Difference between revisions of "Like (verb)"

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(Two main meanings)
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* What does he look ''like''? (preposition) - He is handsome.
 
* What does he look ''like''? (preposition) - He is handsome.
  
NB: Students will often confuse the different forms of using [[be]] v. [[auxiliary do]]
+
There are several problems:
 
+
* Students may answer the wrong question, e.g. "What is he like?" + "He likes football."
Students will often try to use "like" (prep) in their answers to these questions, e.g. *"He is like friendly".
+
* Students will often confuse the different forms of using [[be]] v. [[auxiliary do]]
 +
* Students will often try to use "like" (prep) in their answers to these questions, e.g. *"He is like friendly".
  
 
Students can use like as a preposition without knowing (1) that it is a preposition or (2) even what a preposition is, however even low level learners really ought to know what a verb is!
 
Students can use like as a preposition without knowing (1) that it is a preposition or (2) even what a preposition is, however even low level learners really ought to know what a verb is!

Revision as of 07:55, 17 April 2019

Transitive verb

Like is a transitive verb, which means it has to take an object. Low level learners may produce the following mistake:

  • S1: "Do you like football?"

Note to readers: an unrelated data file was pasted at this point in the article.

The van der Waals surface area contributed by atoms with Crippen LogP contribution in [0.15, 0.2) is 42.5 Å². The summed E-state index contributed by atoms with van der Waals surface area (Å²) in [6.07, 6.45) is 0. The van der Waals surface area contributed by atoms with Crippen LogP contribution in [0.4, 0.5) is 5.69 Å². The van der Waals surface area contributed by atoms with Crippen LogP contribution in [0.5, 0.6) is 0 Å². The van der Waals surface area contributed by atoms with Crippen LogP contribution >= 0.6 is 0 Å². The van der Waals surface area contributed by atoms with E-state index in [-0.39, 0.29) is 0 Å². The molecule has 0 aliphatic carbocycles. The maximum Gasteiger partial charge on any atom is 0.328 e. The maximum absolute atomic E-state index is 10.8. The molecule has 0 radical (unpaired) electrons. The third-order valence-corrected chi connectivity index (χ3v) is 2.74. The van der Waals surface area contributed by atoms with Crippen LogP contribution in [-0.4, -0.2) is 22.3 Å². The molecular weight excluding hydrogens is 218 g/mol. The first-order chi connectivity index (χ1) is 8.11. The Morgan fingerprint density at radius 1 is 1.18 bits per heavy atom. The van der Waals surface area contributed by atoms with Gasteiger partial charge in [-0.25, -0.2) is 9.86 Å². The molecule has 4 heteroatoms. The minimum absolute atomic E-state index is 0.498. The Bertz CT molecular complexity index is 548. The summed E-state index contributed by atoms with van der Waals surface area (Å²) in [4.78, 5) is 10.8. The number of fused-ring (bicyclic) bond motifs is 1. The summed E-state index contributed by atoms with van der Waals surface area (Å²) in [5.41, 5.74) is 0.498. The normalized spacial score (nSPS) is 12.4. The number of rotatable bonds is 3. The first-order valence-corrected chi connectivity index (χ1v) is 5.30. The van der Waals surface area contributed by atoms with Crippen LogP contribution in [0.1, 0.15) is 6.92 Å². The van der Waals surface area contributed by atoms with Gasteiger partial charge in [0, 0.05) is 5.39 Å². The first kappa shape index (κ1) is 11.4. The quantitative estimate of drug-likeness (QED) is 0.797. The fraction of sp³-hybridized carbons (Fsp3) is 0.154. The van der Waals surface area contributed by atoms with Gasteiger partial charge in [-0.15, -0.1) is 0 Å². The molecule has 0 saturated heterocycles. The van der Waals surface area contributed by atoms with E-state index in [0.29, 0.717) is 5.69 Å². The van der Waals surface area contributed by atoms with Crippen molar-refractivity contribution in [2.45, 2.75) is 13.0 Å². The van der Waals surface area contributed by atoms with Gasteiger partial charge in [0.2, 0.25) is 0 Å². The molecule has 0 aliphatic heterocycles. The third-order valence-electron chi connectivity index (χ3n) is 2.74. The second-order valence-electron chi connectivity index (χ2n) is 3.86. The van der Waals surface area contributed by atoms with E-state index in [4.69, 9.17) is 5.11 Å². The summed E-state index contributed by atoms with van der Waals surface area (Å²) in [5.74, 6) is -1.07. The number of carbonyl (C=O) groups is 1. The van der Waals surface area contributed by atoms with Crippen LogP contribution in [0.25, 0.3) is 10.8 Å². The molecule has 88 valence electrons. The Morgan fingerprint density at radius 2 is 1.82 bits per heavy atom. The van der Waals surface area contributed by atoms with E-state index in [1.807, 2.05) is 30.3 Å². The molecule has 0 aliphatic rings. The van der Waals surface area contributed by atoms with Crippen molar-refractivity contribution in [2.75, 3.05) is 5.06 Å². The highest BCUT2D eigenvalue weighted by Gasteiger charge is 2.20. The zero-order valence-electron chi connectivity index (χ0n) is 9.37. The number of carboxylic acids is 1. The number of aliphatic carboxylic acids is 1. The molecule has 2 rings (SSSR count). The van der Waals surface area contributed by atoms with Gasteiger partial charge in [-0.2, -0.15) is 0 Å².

• S2 *"Yes, I like."

S2 needs to say "Yes, I do" or "Yes, I like it/that/football". But compare:

  • S1 "Do you swim?"
  • S2 "Yes, I swim."

This parses because swim is an intransitive verb, although it may be more common and appropriate to reply "Yes, I do".

Two main meanings

The word like in English has two main forms (but several additional ones!); as a verb, and as a preposition. Low level learners often confuse the two meanings.

  • What does he like? (verb) - He likes football.
  • What is he like? (preposition) - He is friendly.
  • What does he look like? (preposition) - He is handsome.

There are several problems:

  • Students may answer the wrong question, e.g. "What is he like?" + "He likes football."
  • Students will often confuse the different forms of using be v. auxiliary do
  • Students will often try to use "like" (prep) in their answers to these questions, e.g. *"He is like friendly".

Students can use like as a preposition without knowing (1) that it is a preposition or (2) even what a preposition is, however even low level learners really ought to know what a verb is!